With the tremendous success of Galaxy S and SII, Samsung has more than announced itself loud and clear in the global smartphone market. Samsung became the only player that could seriously challenge the likes of Apple in the smartphone industry and catapulted android OS into a market leader. So, can Samsung continue its reign with the third iteration of its flagship smartphone? Is it as huge an upgrade as SII was for the original S. Let’s see!
There were huge expectations on the third version. Some of those expectations came true and some didn’t. The 4.8-inch screen, 720p screen resolution, higher pixel density, and quad-core processors fulfilled the rumor index. However, quite a few were disappointed with the somewhat outdated 8-megapixel-camera sensor, 1 GB RAM, simple and outdated hardware design, Nature UI on Touchwiz and other software features.
The screen is sharp, vibrant and lovely to look at especially considering the high 720p resolution. The pixel density has gone up considerably to the last version. Performance wise, SIII is a scorcher and scores heavily on many tests. Battery life is also better than the other quad-core competitor (One X) and things like removable battery and micro-SD slot will only tip the scale further in favor of the SIII.
Some of the disappointments are uncalled for since I personally feel a faster and higher aperture (read better low-light pictures) camera is better than a higher megapixel one. Also, I don’t see any need for higher RAM in a smartphone since the percentage of people who would really need more than 1GB is very small. In fact, a quad-core processor also seems over the board for normal users but if applied well, one can enjoy excellent gaming on a smartphone.
On the design front, I was very disappointed that Samsung stuck to their plastic heritage unlike what HTC has done with the One series. The SIII doesn’t feel cheap by any means but it’s more of a Civic than a Camaro of smartphones. Also, Nature UI on Touchwiz 4.0 is such a disappointment that a past galaxy S customer would be bored in minutes. Touchwiz is also quite heavy on the stock Ice Cream Sandwich that one might wonder the need for it in the first place. Google has done so much with the UI on android OS that time has come for manufacturers to ditch their custom skins, if not completely, partially. The customizations don’t amplify the user experience any more and in this aspect I appreciate HTC for listening to its customers. S-Voice on SIII seems more like a beta version of Siri. Features likes smart alert, social tags, annoying pop-up play, direct call and smart stay are more gimmicky and battery draining than useful.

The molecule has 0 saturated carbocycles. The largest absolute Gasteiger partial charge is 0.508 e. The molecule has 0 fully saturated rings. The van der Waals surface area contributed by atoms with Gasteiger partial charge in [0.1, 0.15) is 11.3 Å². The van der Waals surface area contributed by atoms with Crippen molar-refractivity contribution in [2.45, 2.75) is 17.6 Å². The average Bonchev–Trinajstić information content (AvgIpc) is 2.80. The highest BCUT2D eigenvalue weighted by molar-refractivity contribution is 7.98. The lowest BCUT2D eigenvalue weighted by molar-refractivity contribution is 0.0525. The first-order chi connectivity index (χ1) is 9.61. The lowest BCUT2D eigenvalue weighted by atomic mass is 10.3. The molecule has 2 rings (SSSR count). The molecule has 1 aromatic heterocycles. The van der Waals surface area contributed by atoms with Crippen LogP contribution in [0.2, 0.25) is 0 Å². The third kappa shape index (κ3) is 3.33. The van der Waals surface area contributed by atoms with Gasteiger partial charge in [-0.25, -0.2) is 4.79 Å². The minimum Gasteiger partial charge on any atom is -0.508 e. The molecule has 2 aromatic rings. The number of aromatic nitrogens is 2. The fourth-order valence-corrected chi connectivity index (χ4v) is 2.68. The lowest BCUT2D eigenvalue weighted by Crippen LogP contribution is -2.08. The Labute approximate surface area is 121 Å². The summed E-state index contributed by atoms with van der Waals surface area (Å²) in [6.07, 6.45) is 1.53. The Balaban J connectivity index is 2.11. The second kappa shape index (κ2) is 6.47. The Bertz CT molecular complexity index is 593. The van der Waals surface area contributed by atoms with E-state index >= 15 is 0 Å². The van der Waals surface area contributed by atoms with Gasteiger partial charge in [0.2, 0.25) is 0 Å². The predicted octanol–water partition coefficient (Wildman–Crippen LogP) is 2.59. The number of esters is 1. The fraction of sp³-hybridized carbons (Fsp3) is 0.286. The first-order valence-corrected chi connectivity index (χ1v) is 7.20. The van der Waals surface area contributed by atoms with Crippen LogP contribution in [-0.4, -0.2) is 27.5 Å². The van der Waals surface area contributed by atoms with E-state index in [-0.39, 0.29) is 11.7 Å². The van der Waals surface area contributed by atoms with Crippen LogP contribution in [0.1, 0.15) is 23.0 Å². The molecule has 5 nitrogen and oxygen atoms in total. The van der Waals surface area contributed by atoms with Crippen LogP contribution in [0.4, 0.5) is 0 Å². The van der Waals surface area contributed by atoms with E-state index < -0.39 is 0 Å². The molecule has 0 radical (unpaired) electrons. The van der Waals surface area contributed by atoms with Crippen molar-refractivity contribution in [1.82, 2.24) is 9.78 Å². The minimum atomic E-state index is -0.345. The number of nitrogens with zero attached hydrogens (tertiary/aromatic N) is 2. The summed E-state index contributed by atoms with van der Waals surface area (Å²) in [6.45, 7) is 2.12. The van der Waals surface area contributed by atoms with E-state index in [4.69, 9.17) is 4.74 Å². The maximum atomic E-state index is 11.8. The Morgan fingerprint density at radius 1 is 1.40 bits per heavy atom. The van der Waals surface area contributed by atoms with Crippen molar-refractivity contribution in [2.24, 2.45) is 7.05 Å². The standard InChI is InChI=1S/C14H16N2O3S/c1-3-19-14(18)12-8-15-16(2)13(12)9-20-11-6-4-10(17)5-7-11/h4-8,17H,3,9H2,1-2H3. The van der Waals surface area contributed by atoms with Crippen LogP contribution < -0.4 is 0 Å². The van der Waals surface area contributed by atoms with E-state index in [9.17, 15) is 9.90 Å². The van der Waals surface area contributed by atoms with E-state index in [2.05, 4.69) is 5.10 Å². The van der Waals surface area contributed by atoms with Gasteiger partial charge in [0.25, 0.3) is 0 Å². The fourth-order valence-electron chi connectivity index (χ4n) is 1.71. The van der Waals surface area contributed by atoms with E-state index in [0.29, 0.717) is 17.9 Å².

Samsung could have done so much with the SIII but it still went Apple’s way in rolling out incremental updates as seen with the iPhone 4S. I’m more than confident that SIII would do great numbers in comparison to the One X, especially in markets like US and Europe, considering better brand reputation. However, if you ask me which phone is better between the One X and SIII, I would be slightly inclined towards the One X considering the effort HTC has put in. Can SIII outsell its predecessor, the SII? That question can be answered only with time since upfront costs have gone up considerably in Asian markets, which include some of the largest smartphone markets in the world. Apple! It’s your turn now…